Ricardo Henriques speaks at last; some Vila Cruzeiro residents wish they hadn’t, and the Sambadrome carnival parade may be well-protected
“A youngster age 20 from a community controlled by the [drug] traffic grew up during a war. So the culture of degradation that people see in general in their physical surroundings is also a degradation when it comes to rights and duties, because that social fabric was totally torn apart. All of this (the reactivation of [public services’] ties with the communities) is viable after pacification. Of course there is suspicion and lack of trust and fear of the police. But one of the most important missions of the Social UPP is interaction with the police, to rebuild a value, which is that a police officer is a public servant in the same way that a school principal is. And there’s no reason for this not to happen.”
So spoke Social UPP coordinator Ricardo Henriques in an O Globo newspaper interview this past week, his first since the Social UPP program was shifted in late December from the state to city government.
His department is making inroads to the tune of US$ 382 million equivalent so far, in the 16 favelas where UPPs, or Police Pacification Units, have been installed since late 2008, spent to integrate these areas with the rest of the city, on public works, education, health, conservation and the extension of city services such as trash pickup. Pacified favelas are getting day care centers and family health clinics, as well as upgraded schools that are part of the full-time Schools of Tomorrow program. “The Child Development Centers and the Schools of Tomorrow are the start of a new approach to integrate the life cycle. This, together with the expansion of the [federal] Family Health Program, changes the approach to start with gestation and carry through to literacy. Our terrible performance on the Basic Education Development Index (Ideb) and low literacy are closely linked to early childhood care,” said Henriques.
According to Henriques, the move to the municipal level has been positive for the Social UPP program, because it focuses mostly on city services and agency work. The state agency where the program was previously housed has been working to serve victims of the mudslides in the interior of the state of Rio de Janeiro.
Government officials often speak of “retaking” favela territories. Henriques used the word “rebuilding” and talked about social fabric that was torn apart. But it might also be argued that the social apartheid that developed in Brazil since the Portuguese first arrived created no-man’s lands; that certain values and institutions were never created to begin with; and that the kind of social fabric that came undone during the 30 or so years of drug traffickers’ domination was the stuff of improvised personal and familial problem solving– not resilient enough for the challenges of modern Brazil.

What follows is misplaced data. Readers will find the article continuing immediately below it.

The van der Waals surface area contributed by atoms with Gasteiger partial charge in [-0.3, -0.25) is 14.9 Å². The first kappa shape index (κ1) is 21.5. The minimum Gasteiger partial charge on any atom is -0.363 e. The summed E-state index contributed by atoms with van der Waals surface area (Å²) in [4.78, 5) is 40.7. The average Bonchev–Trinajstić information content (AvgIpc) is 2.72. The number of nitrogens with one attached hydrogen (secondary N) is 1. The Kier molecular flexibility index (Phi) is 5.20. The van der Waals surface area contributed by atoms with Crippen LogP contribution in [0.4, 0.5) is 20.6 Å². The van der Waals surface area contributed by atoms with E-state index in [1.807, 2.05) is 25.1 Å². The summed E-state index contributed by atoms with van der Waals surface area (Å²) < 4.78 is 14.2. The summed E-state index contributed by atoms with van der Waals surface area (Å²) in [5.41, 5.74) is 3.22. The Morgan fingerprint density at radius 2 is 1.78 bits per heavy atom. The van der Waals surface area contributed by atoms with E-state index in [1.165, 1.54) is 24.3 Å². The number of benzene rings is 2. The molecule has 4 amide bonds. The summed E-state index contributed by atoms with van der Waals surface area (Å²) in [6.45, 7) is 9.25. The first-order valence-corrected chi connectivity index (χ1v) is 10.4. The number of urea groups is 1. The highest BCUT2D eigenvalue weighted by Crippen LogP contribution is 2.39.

If this is the case, the implication is that the task of integrating Rio de Janeiro includes developing new ways of thinking about the city and its life, and of creating a new social fabric.
The need for deep change is clear on the page opposite Henriques’ interview: some Vila Cruzeiro residents believe that the five murders that occurred in their neighborhood since it was occupied in late November and early December can be chalked up to narcotraffic revenge. “I’m terrified. I helped the police because I couldn’t stand watching the criminals doing whatever they wanted in my doorway, anymore. I’ve seen more than ten traffickers beating a man to death. My children saw it all, and the orgies they organized, too. Now I don’t feel safe. I’m afraid my turn is up,” said one resident.
The civil police’s homicide division and the pacification force say there’s no evidence that the murders were meant as punishment for collaboration with police and the military. “It’s a rumor to destabilize the Pacification Force,” the force commander, brigadier general Fernando Sardenberg, told O Globo. “We know there are still areas where people are afraid to make denunciations. That’s why we have the [pacification hotline number] so that everyone can cooperate.” He added that no shots have been heard for the last two weeks in either Vila Cruzeiro or the neighboring Complexo do Alemão.
Meanwhile, pacification moves ahead, with plans announced to occupy nine favelas tomorrow in areas continguous to downtown Rio, near the Sambadrome. Expected to last a month, the occupation will utilize 700 troops drawn from the military, civil, federal and forestry police forces, as well as navy armored vehicles and an armored helicopter. While the military police’s BOPE elite squad takes the territory, the civil police will undertake searches of residents, cars and motorcycles that enter and leave the area. Once the occupation is complete, three UPPs –pacification units, with freshly trained recruits specialized in community service– will be set up.
Police told O Globo that they’ve been tracking drug traffickers (some of whom are each others’ rivals) as they flee the targeted areas, and that Rocinha, Pedreira, Lagartixa and Engenho da Rainha are where they’re now hiding out. Late last year, governor Sérgio Cabral had hinted that Rocinha would be occupied in January, but this hasn’t happened.